17. Peter Diamond, 2004. "Social Security," American Economic Review, American Economic Association, vol. 94(1), pages 1-24, March.
    18. Joao F. Cocco, 2005. "Consumption and Portfolio Choice over the Life Cycle," Review of Financial Studies, Society for Financial Studies, vol. 18(2), pages 491-533.
    Full references (including those not matched with items on IDEAS)

    This item is not listed on Wikipedia, on a reading list or among the top items on IDEAS.

    When requesting a correction, please mention this item's handle: RePEc:hhs:gunwpe:0178. See general information about how to correct material in RePEc.

    For technical questions regarding this item, or to correct its authors, title, abstract, bibliographic or download information, contact: (Marie Andersson)

    If you have authored this item and are not yet registered with RePEc, we encourage you to do it here. This allows to link your profile to this item. It also allows you to accept potential citations to this item that we are uncertain about.

    If references are entirely missing, you can add them using this form.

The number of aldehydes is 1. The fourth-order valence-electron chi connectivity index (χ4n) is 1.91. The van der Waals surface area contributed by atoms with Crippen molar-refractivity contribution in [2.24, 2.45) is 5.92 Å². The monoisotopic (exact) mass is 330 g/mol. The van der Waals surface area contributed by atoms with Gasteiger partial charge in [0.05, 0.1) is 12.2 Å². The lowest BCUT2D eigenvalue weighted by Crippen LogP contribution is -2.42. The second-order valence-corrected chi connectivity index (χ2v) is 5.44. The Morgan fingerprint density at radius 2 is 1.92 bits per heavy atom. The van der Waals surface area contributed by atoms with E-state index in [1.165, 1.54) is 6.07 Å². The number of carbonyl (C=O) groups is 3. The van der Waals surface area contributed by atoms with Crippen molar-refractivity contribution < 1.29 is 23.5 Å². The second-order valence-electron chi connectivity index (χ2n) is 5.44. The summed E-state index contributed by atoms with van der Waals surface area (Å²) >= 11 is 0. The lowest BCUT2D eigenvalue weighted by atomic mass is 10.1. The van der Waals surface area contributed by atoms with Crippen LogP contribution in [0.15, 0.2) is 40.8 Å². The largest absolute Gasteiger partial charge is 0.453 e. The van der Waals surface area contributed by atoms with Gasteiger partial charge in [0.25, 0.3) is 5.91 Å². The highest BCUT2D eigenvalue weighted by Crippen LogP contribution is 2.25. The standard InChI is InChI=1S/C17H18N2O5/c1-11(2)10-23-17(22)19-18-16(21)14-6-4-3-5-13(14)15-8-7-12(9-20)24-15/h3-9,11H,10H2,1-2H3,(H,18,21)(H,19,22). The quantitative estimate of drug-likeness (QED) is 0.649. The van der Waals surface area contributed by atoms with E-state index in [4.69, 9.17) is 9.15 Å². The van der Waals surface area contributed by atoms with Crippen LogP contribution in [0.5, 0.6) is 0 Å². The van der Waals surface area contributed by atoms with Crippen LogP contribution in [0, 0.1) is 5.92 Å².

If the full references list an item that is present in RePEc, but the system did not link to it, you can help with this form.

    If you know of missing items citing this one, you can help us creating those links by adding the relevant references in the same way as above, for each refering item. If you are a registered author of this item, you may also want to check the "citations" tab in your profile, as there may be some citations waiting for confirmation.

    Please note that corrections may take a couple of weeks to filter through the various RePEc services.

    This information is provided to you by IDEAS at the Research Division of the Federal Reserve Bank of St. Louis using RePEc data.